The Pros and Cons of Being a Working Mother

Monday 2 December, 2013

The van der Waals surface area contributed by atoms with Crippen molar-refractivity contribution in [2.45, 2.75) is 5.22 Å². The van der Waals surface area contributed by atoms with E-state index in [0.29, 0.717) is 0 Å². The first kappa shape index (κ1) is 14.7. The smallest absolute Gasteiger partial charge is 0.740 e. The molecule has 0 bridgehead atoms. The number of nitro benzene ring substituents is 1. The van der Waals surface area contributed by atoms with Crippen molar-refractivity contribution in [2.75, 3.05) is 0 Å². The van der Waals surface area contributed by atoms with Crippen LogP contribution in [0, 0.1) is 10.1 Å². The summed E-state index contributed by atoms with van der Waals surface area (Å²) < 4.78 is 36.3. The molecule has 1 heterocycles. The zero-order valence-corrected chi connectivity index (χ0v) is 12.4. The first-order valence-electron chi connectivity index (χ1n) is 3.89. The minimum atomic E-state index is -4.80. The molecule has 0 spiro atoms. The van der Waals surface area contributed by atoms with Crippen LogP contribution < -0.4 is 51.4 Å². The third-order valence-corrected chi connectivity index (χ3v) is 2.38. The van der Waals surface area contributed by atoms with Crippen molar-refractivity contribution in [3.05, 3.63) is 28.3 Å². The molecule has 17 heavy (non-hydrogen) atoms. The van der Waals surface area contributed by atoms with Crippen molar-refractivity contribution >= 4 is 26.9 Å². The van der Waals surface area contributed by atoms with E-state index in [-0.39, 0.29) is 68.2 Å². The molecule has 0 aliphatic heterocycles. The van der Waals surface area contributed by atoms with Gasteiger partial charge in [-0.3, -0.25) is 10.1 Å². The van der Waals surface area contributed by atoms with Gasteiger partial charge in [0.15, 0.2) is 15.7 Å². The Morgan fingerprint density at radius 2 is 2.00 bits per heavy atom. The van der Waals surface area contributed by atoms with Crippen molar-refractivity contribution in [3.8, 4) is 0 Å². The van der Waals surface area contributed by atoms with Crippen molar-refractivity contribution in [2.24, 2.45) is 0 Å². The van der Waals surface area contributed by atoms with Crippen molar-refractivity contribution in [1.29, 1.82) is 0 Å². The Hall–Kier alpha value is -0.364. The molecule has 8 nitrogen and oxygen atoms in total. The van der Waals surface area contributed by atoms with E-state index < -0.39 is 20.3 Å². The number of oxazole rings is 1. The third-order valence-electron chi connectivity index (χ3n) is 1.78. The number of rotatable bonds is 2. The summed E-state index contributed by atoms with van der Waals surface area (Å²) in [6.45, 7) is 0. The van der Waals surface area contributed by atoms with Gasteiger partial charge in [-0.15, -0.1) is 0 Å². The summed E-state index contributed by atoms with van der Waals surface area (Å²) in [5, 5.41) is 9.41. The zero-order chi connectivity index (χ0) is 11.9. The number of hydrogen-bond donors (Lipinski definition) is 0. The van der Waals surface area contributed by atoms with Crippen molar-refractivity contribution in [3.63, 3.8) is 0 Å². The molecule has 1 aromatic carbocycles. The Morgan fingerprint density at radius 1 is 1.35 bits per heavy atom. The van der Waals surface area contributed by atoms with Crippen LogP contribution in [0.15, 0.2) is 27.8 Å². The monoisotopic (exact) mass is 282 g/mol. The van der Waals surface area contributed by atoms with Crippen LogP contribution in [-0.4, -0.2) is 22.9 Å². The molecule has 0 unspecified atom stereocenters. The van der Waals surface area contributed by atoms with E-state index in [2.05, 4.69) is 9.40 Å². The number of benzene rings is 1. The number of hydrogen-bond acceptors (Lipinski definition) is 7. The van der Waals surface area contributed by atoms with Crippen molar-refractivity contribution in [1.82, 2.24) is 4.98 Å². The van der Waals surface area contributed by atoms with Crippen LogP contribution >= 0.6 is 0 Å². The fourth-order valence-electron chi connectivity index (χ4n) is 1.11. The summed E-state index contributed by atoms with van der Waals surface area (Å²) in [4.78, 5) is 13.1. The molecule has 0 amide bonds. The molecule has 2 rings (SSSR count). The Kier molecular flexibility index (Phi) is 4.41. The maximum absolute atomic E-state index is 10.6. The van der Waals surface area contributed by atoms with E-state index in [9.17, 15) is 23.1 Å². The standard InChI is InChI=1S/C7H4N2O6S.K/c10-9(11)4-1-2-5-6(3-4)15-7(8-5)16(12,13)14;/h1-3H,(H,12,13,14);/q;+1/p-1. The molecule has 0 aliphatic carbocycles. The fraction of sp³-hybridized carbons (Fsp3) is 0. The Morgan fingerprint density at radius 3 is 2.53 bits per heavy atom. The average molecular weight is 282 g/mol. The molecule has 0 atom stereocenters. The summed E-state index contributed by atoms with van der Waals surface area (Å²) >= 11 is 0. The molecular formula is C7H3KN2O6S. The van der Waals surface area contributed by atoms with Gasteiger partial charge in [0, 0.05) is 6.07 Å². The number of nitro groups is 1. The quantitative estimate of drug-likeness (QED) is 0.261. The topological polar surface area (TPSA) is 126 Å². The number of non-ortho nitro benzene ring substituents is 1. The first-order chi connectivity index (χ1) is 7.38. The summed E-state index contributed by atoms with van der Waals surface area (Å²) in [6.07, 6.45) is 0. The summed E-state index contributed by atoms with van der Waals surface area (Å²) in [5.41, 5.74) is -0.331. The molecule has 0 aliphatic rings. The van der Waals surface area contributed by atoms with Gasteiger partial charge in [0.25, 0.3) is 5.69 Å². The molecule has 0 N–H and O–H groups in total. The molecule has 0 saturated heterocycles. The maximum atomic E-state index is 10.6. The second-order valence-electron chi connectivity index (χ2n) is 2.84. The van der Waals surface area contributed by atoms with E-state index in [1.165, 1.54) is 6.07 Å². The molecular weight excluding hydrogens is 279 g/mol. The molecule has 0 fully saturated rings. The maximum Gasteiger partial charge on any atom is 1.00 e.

Image Photo Credit: telegraph.co.uk Deciding whether  to go back to work after having children is an important decision that many mothers-to-be are faced with and one they should start thinking about as soon as they find there's a baby on the way. So what are some factors that come into play when deciding on the best possible option for you and your family? Here is a list of the pros and cons you should consider before making up your mind: The Pros 1. Working mothers enjoy improved well-being. Recent research by sociologists Adrianne Frech and Sarah Damaske found that women who worked full time after the birth of their first child had better mental and physical health at age 40 than women who had not worked for pay. 2. The chance to hold a conversation... with an adult Yes, baby talk can seem like a masterful skill, but there's no substitute for an intellectual conversation between two adults. You'd rarely have the opportunity to experience real conversation if you were at home with the baby all day. 3. Children of working mothers have been proven to do better at school. A study from the US and Denmark found that children with a working mother do better in high school than those with a stay-at-home mum. The data tracked 135, 000 Danish children from birth until the age of 15 and compared their grade point average in year 9. It concluded that maternal employment positively affected children's academic performance. 4. Appreciating every minute spent with the kids Spending eight hours a day from your beloved little monsters gives you the chance to truly miss them and value every second you spend with them. 5. You get to leave the chaos behind for eight hours every day You get to wave goodbye to your nanny step outside and leave the frazzled mess that is your house every morning. 6. You have more money to spend on holidays with the kids I can't leave the financial benefit of having a job out of this list. Women who work for pay have the opportunity to use the money they make for the benefit of their kids and their family. 7. You have the quiet satisfaction of having both a successful career and family. While articles and blog posts like this one may spend an eternity debating the best way to balance work and family life, stay at home mums will never really get to experience what it's like to try to achieve that. On the other hand, even though you might never find the perfect balance, working mothers will often come close to reaching that equilibrium. The Cons 1. You miss eight hours of your child's day Although you might sometimes feel relief as you exit the abyss that has become your home in the mornings, you probably feel the overwhelming urge to take your little munchkins with you wherever you go. It's hard leaving the behind and facing the prospect of missing out on all their wonderful new experiences. Which leads me to... 2. Missing his/her first word, first step, classes, etc. It's hard to think that you missed the first ever word/step/achievement. They'll probably say or do it many times thereafter but nothing is as exciting as that first time. It can be particularly difficult hearing about it from the nanny or babysitter and may result in an emotional outburst of guilt. Setting up a nanny cam doesn't have to be the excess effort of an overly paranoid mum. It's a good way to keep track of the kids' activities when you can't be there physically. 3. You're tired. Always. You wake up and face a long list of household errands to run in the morning. You leave, get to work, only to face an even longer list of tasks your boss expect you to achieve in the next eight hours. You power through it, only to get home and face the evening version of the household errand list. You go to bed, sleep for a couple of hours and do it all over again the next day. To say you're 'tired'? is probably an understatement. 4. Having to hear/see you child cry when you leave every morning Being a working mother means having to adhere to time frames and deadlines that extend beyond your household and your family's needs. Leaving the house to get to work at a certain time is something you have to do, regardless of whether the children are happy about it or not. It's a terribly difficult time of day, especially if you have a baby at home. 5. Trying to meet the expectations of childless colleagues who will never understand Life goes on in the office, just as it did before you had the baby. Everyone else there is still moving towards career goals at the same pace they did before and you're under a lot of pressure to keep up with the same workload you managed pre-baby. In this situation, it's important to communicate with your boss about the amount of work you can handle. If it's too much work, slow down. Balancing work and family is hard enough. 6. You feel like you're failing as a parent and as an employee When it's not all working out, it's all falling at pieces. You feel like the stay-at-home mums at least have the family life down-packed. You on the other hand feel like you're on a constant uphill battle towards an ideal that you'll probably never even achieve. Unlike stay-at-home mum, working mums have to deal with failing in two different roles when times get rough. 7. You're isolated from society While stay-at-home mums and working women without kids get to spend time out of the house socializing with friends or members of the extended family when they have some spare time, working mums don't actually have spare time. They feel they'll never be able to keep up with both unless they dedicate all their time and attention to their kids and their jobs. Tell OneShift your thoughts about the benefits and drawbacks of being a working mum -The OneShift Blog
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